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US, Taliban to launch talks

Hope for end of violence, unity with Afghans

– After more than a decade of war in Afghanistan, and nearly three years of sputtering and unsuccessful attempts at talks, the United States will open formal negotiations with the Taliban this week aimed at ending insurgent attacks, officials said Tuesday.

The new dialogue, with a Taliban delegation that U.S. officials said has been authorized by Taliban leader Mohammad Omar, will begin Thursday in Doha, the Qatari capital. The United States will be represented by senior State Department and White House officials.

The Obama administration has long sought to put in place a process for political negotiations between the Taliban and the Afghan government before the withdrawal of U.S. combat troops from Afghanistan at the end of 2014. Senior administration officials called the agreement to open a Taliban political office in Doha a “milestone” on the road to ending the bloody and long-running conflict.

But the officials, speaking on the condition of anonymity in advance of a public announcement, cautioned that they did not expect immediate results from the negotiations.

“It’s an important first step toward reconciliation … that promises to be complex, long and messy. But nonetheless an important first step,” one senior official said.

Aiming for peace

Afghan President Hamid Karzai’s government will not participate in the initial U.S. talks. But U.S. officials said they had persuaded him that the U.S. meetings would be a first stage that ultimately would lead to direct Afghan-to-Afghan negotiations. That process of persuasion began when President Barack Obama met with Karzai early this year, they said.

The officials said that while they expected to maintain separate U.S.-Taliban dialogue on an agenda that includes the end of violence and release of detainees, the main peace negotiations, and talks about integrating the Taliban into Afghan democracy, would be turned over to the Afghans at the earliest opportunity. Karzai has invited the Taliban to participate in next year’s Afghan elections.

Until now, the Taliban has refused to talk to the Karzai government. But in a statement issued Tuesday, the militants said that “to hold meetings with Afghans as times may demand” was one of their objectives for the office. The statement was issued on the Twitter account of Taliban spokesman Zabihullah Mujahid and was later read by a Taliban representative at a press event in Doha.

Obama, at the Group of Eight summit in Northern Ireland, praised Karzai and said “an Afghan-led, an Afghan-owned, peace process is the best way to end the violence.” He called the talks “a parallel political process that match up with the transition that is taking place militarily in Afghanistan and before the elections that are coming up next year.”

“It is a very early step,” Obama said of the establishment of the Taliban office. “We anticipate there will be a lot of bumps in the road.”

In a Tuesday news conference in Kabul, Karzai said he had no “preconditions for talks” but had laid down a set of “principles” in letters sent to Qatar and the United States.

“The conditions are: The talks, having begun in Qatar, must immediately move to Afghanistan,” Karzai said. “Second, the talks must bring about an end of the violence in Afghanistan, and third, the talks should not become a tool for any third-party country” to pursue its own interests in Afghanistan.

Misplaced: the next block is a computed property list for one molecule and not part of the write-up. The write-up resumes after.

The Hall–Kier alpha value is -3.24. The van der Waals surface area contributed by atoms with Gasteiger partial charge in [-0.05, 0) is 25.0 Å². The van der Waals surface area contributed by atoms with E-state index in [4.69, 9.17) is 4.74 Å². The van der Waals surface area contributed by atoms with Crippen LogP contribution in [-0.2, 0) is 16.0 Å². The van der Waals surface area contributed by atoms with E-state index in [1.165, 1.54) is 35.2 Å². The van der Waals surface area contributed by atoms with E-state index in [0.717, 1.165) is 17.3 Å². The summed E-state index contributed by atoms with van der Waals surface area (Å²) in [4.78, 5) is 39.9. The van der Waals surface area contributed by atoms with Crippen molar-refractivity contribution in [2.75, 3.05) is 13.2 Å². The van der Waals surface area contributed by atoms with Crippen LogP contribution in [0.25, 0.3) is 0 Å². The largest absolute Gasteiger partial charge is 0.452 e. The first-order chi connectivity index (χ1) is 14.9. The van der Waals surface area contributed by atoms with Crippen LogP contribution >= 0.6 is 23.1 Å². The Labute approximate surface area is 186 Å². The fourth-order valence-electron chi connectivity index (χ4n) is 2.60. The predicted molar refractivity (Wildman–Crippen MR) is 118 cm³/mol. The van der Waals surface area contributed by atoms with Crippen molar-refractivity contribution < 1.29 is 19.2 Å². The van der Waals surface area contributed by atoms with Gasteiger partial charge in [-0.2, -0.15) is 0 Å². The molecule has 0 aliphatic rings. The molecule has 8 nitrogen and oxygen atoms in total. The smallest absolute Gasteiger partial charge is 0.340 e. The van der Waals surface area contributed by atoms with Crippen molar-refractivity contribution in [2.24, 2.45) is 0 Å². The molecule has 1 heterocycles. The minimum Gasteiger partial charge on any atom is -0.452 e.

“We have a very in-depth dialogue with the United States of America on the peace process,” said Karzai, who was speaking at a heavily guarded ceremony at an Afghan military training camp on the outskirts of Kabul to mark the transfer of primary security responsibilities throughout Afghanistan to the Afghan military.

US urges agreement

The handoff ceremony set the stage for the departure of U.S. and coalition forces from Afghanistan in 2014, Karzai and NATO Secretary General Anders Fogh Rasmussen said.

U.S. officials said that coalition forces would continue to provide support functions for Afghan troops until the withdrawal, but that the Afghans would have primary responsibility for the security in all of the country’s provinces.

The resumption of talks with the Taliban comes as the insurgent group has launched a series of major attacks on urban areas in Afghanistan. U.S. officials have described the attacks as desperation moves.

A series of earlier meetings with Taliban representatives ended in January 2012, after the militants accused the United States of bad faith and walked out of informal talks in Doha. Since then, there have been no face-to-face conversations.

Officials said they expected that initial conversations would be limited to outlining the agendas on both sides, which remain far apart. For the United States, the ultimate goal is for the Taliban to break all ties with al-Qaida, end violence in Afghanistan, recognize the Afghan constitution – including rights for minorities and women – and participate in the democratic process there.

The Taliban has demanded the withdrawal of all foreign troops from Afghanistan – including a residual force the United States and NATO plan to leave there after the 2014 combat withdrawal – and the release of all Taliban detainees. Those detainees include about 60 prisoners the United States still holds in Afghanistan and five militants being held at the prison at Guantanamo Bay, Cuba. The United States has turned the bulk of its battlefield prisoners in Afghanistan over to the Afghan government.

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